With its abundant natural gas storage capacity, North America is viewed by many as a sink for liquefied natural gas (LNG) cargoes that can't be sold in Asia or Europe. But now that new LNG liquefaction capacity is poised to come onstream later this year and next -- in the midst of a global economic downturn -- the industry is wondering where all the cargoes will go.

"If global demand declines and liquefaction projects come on-line as scheduled, neither the U.S. nor Europe would be in a position to take all excess LNG volumes in the second half of 2009," analysts at Barclays Capital wrote in a research note last Tuesday. "Thus we expect relative pricing to reflect the need to balance LNG flows between Europe and the U.S. later in the year."

The analysts noted that prices at the United Kingdom's National Balancing Point have sunk but still offer a premium to Henry Hub. "[T]he differential has narrowed to where some Atlantic Basin volumes should flow to the U.S. instead of Europe starting mid-2009.

"...Europe's ability to absorb LNG supply above and beyond its immediate needs could hold the key to how much LNG lands at the U.S. shores in the second half of the year."

The LNG industry has a history of missing targets for new liquefaction capacity, and a number of trains in operation have been beset by problems and are not operating at full capacity. Nevertheless, if the industry's plans come to fruition, 2009 could see a record number of liquefaction facilities, growing nameplate capacity by 5.6 Bcf/d in a roughly 23 Bcf/d global LNG market, the Barclays analysts wrote.

Nigeria, for instance, could triple its output of LNG in a few years if projects slated to come on-line do so as planned, according to the head of Nigeria LNG, as reported last Wednesday by Reuters.

Whatever capacity does come on-line will be arriving at the worst possible time from the standpoint of the global economy. The analysts concede that "the range of possible outcomes for global balances is unusually wide." However, they wrote that a net decline in European and Asian demand for LNG this year appears to be likely. "Our estimates indicate that if European consumption decreases by 5% y/y [year over year], and Asian demand falls by 10% in H209, the resulting surplus LNG output would be roughly 1.3 Bcf/d in Q2, 2.9 Bcf/d in Q3 and 4.2 Bcf/d in Q4 y/y," the analysts wrote.

According to data compiled by Tudor, Pickering, Holt & Co. Securities Inc., sendout from U.S. LNG facilities has been averaging 0.9 Bcf/d so far in February compared with about 0.8 Bcf/d a year ago. In the fourth quarter the average was also 0.9 Bcf/d as it was in the fourth quarter of 2007, the firm reported last Monday.

"For 2009," the Barclays analysts wrote, "the magnitude of the expected growth in supply, coupled with the sharp demand deterioration, means that a single regional LNG market is unlikely to be able to absorb all of the excess volumes, particularly in the case of a global demand decline.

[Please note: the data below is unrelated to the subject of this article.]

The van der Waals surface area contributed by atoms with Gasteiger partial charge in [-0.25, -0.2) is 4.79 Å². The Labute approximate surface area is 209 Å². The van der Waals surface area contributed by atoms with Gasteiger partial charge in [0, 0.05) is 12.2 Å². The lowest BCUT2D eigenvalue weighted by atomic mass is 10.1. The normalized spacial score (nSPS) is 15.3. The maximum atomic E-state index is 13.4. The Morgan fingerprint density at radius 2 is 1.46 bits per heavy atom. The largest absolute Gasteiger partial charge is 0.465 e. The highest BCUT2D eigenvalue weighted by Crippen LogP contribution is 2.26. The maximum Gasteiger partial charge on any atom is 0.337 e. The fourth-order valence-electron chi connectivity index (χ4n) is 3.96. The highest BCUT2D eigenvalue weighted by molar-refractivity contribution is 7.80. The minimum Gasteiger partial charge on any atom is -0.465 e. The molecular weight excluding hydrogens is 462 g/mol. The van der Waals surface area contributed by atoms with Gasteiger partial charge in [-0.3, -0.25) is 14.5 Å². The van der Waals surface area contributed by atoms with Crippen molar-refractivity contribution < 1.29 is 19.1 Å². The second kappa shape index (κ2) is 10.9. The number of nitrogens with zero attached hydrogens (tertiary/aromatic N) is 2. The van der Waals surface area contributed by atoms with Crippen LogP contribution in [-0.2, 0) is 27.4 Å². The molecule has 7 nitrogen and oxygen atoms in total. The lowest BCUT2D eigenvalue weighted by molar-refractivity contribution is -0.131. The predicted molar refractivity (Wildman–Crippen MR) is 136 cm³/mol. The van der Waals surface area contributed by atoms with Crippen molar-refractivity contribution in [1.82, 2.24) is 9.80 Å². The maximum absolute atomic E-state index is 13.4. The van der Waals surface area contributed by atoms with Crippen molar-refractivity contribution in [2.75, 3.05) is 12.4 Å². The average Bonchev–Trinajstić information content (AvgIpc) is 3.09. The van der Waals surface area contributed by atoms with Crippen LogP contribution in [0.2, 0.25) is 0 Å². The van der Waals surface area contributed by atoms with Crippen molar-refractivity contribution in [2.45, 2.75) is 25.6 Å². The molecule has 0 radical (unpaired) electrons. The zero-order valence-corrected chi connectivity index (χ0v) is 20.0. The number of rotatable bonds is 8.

"[T]he U.S. with its large storage base and flexible pipeline infrastructure could serve as a point of last resort for orphaned LNG cargoes. The trouble is that U.S. balances are also looking rather plush for the second half of the year, and incremental LNG imports threaten to depress prices even further."

While the Gulf Coast region offers the most gas storage capacity for prospective LNG imports, the East Coast offers the highest netbacks, and that's where the influx of LNG will go, at least at first, according to Jimmy Straughan, vice president for gas Americas for BP Global Gas. "I would be surprised if the majority of the incremental LNG that comes to the U.S. doesn't enter via these East Coast facilities," he told attendees at Platts annual Liquefied Natural Gas Conference in Houston last week.

Before those LNG tankers come to the U.S., though, they will have called at ports in Europe, Asia and Latin America. They'll head to the United States, and its abundant gas storage capacity, once those markets reach "relative saturation, which in today's market does not take long, given the global economy," said Waterborne Energy Inc. President Steve Johnson.

"The sellers [of LNG] are doing everything in their power to exhaust potential outlets before ultimately capitulating to the market of last resort, the U.S. We're starting to see the largely spot players, such as BG, starting to term up spot supply. That's a huge indicator...BG's primary fallbacks are Lake Charles in the Gulf [of Mexico] and Elba Island. It will be interesting to see how much volume actually makes it there. The most prolific trader in today's spot market, BG has already sold 80% of their 2009 volume and 75% of their 2010 volumes."

Johnson noted that Asia and to a lesser extent Europe are struggling to absorb contracted volumes of LNG. Meanwhile, global liquefaction capacity is under producing by about 60 Bcf/month due to recent outages in Nigeria and Algeria.

Waterborne is forecasting average U.S. LNG imports during 2009 of 3.2 Bcf/d. "The only real variable here is the timing of new liquefaction projects," Johnson said.

But those who believe that the United States will be blessed/cursed with an abundance of LNG for years to come should remember their recent history and the import declines witnessed last year.

"The facts keep changing, and we have to keep adapting, and the facts around LNG and long-term demand have changed, and we have to adjust, but they'll change again," said Straughan. Johnson expressed a similar sentiment.

"This is simply part of a cycle," he said. "The market will tighten up again in a couple of years and U.S. imports will dry up. There will be those questioning again the viability of the very existence of LNG import facilities in the United States."

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